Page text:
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Thai

The Scratching Post

Thai

The Thai cat (also known as the Wichien-Maat) is a medium to slightly large, pointed cat descended from and resembling the indigenous pointed cats of Thailand. Though it may have the look of the Siamese, it does not have the same extreme appearance. The face is heart-shaped. The round eyes are deep blue and are brilliant and luminous. The ears are medium to large in size, wide at the base with oval tips. The body is muscular, slender and elegant. The legs are medium in length with rounded paws. The tail is medium and tapers slightly to a point. The coat is silky with very little undercoat. The face, ears, paws and tail are all dark while the rest of the body is light.

Temperament The Thai Blue Point is known for being affectionate, loyal and intelligent. This breed craves attention but will attach itself to only one person in the household. If you want a quiet cat, the Thai may not be for you as they are considered a vocal breed. They have a loud, low-pitched voice that has been compared to the cries of a human baby. These cats are very active and playful, even as adults.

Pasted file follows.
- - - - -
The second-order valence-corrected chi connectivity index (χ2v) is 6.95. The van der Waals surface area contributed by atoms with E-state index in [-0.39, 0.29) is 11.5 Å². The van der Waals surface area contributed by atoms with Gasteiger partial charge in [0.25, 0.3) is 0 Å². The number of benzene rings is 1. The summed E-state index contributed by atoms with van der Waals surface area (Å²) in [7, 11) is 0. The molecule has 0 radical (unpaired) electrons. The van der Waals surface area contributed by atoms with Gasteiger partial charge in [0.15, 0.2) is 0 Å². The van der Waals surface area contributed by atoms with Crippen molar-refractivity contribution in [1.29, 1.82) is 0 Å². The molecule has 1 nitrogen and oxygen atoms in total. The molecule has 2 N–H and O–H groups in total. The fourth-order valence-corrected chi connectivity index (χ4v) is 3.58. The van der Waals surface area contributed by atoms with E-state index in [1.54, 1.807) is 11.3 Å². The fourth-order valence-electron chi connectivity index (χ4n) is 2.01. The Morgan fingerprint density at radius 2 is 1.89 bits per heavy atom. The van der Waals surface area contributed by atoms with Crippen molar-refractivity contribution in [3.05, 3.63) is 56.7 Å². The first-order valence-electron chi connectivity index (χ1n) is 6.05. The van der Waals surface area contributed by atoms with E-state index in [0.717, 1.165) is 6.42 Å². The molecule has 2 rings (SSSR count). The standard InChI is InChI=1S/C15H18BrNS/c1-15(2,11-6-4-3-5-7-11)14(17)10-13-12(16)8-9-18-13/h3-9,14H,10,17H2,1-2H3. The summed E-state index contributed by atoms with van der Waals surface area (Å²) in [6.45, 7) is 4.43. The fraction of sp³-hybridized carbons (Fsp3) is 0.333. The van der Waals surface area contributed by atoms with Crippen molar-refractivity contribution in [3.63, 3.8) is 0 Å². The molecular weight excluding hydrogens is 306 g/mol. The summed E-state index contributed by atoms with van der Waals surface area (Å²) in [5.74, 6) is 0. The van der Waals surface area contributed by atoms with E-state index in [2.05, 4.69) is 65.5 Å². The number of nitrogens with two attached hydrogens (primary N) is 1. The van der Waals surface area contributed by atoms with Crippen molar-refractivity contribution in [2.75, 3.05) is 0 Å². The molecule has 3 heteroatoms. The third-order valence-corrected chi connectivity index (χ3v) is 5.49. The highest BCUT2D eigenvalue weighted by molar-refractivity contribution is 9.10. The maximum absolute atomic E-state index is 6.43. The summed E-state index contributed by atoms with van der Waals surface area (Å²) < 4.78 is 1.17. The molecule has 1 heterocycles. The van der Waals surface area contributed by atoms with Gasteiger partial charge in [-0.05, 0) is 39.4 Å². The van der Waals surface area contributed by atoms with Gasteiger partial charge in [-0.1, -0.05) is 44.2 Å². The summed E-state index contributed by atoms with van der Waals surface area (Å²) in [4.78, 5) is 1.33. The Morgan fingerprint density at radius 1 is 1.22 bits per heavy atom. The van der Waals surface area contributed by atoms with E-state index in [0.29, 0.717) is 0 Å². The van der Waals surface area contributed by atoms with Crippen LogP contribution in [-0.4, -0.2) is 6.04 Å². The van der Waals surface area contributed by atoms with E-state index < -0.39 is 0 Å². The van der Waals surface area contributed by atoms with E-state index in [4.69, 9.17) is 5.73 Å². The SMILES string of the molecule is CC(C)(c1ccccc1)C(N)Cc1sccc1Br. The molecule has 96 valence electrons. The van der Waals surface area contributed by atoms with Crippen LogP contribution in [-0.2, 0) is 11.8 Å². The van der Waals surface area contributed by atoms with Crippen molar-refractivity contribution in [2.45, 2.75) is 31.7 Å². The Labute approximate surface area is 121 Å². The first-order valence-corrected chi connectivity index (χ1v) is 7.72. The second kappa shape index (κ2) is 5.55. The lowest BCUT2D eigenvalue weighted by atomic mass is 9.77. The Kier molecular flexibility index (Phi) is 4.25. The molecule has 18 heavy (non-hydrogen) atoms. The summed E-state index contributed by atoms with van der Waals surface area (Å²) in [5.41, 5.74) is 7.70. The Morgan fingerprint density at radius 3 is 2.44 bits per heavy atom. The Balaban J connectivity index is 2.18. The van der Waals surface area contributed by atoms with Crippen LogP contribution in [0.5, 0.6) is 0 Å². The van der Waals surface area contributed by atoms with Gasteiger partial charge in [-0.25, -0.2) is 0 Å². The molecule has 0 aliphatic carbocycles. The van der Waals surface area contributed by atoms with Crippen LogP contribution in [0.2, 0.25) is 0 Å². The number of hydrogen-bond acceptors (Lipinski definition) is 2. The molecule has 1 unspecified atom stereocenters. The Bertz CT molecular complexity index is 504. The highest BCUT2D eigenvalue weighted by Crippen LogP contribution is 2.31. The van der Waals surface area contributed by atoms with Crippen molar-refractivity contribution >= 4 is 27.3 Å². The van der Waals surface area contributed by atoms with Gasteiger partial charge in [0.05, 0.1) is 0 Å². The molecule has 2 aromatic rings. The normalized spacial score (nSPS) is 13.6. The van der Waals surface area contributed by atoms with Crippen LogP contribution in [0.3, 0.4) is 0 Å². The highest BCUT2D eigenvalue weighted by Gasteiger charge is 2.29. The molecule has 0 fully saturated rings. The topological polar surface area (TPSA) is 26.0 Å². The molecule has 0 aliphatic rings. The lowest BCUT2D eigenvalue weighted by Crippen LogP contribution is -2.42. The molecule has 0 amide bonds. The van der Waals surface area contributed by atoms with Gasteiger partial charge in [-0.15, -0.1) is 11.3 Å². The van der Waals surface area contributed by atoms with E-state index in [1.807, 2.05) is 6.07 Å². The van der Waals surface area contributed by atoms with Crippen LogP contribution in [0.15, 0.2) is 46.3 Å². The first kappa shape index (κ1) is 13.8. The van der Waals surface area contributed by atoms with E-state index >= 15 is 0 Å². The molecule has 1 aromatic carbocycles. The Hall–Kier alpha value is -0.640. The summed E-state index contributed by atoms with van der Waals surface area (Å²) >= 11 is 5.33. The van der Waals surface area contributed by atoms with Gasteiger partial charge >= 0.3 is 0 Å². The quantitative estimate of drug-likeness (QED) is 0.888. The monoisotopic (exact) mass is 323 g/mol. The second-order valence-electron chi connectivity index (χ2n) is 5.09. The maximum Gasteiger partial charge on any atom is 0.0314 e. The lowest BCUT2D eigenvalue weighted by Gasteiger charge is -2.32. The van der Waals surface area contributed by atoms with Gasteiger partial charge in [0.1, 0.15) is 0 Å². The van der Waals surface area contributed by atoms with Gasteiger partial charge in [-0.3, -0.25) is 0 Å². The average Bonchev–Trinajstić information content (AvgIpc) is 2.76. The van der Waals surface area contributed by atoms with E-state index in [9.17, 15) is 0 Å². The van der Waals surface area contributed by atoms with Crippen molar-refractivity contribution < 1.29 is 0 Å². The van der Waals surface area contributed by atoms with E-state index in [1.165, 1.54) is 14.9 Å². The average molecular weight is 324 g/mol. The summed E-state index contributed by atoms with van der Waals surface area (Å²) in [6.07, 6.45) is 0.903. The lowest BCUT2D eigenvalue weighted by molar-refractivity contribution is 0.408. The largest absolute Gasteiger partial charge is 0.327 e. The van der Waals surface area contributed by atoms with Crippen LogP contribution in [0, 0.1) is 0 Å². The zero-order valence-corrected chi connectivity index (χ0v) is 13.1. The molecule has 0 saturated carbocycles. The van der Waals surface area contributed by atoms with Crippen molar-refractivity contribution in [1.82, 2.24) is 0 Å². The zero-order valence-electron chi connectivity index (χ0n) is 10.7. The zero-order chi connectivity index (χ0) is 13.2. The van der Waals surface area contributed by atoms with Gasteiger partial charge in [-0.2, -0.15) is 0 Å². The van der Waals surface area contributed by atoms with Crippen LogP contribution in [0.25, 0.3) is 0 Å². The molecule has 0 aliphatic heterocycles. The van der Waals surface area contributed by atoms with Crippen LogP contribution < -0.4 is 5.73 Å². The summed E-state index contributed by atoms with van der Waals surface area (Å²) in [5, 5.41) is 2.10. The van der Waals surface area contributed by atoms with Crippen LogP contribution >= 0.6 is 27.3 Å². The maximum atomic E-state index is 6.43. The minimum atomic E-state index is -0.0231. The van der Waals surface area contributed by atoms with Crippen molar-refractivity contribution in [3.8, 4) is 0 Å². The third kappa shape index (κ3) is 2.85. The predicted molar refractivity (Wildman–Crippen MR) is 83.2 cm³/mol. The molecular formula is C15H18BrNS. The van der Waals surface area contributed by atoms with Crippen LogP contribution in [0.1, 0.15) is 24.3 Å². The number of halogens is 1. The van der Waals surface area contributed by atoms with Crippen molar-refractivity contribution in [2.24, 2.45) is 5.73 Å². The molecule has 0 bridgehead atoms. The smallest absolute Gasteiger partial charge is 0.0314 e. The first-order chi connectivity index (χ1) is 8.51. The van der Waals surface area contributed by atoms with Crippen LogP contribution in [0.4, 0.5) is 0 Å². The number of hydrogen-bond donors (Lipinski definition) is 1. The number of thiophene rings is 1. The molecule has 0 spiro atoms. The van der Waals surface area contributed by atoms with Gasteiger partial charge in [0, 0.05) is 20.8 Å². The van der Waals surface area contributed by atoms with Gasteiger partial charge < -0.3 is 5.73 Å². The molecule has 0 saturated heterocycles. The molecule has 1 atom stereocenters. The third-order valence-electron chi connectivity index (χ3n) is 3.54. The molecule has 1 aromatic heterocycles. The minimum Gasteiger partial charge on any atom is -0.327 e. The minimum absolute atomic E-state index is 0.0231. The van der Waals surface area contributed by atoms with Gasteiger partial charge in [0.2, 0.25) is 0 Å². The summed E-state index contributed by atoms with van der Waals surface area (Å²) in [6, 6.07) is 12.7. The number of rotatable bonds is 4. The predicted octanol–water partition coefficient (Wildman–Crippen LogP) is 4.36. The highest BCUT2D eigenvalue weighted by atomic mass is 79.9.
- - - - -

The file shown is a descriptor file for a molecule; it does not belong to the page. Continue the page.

Weight Weight: 6-12 lbs.
Health Problems Like many blue-eyed white cats, they may have reduced hearing ability.
Living Conditions Your Thai can live fine in an apartment, but needs lots of room to run and play indoors.
Exercise If your cat is kept indoors, it should be allowed to run throughout the apartment or home.
Life Expectancy 15 or more years
Grooming This breed requires little grooming. They keep themselves very clean, with little maintenance on the owner's part.
Origin In Thailand, this elegant cat was imported to England to help develop the popular show-style Siamese. But over the years, the Wichien-Maat has stayed true to its original breeding, which is still popular today in Thailand. While the Thai has common ancestry with the Western Siamese, generations of separate breeding of these two cats have spearheaded the development of two distinct breeds. In America, the show Siamese dominated in the show halls beginning in the 1950s, while a few select breeders worked diligently to maintain the look of the first imported Siamese from Thailand known as the Thai Blue Point cat. The Thai is the designation in TICA for a breed also known as the Traditional Siamese.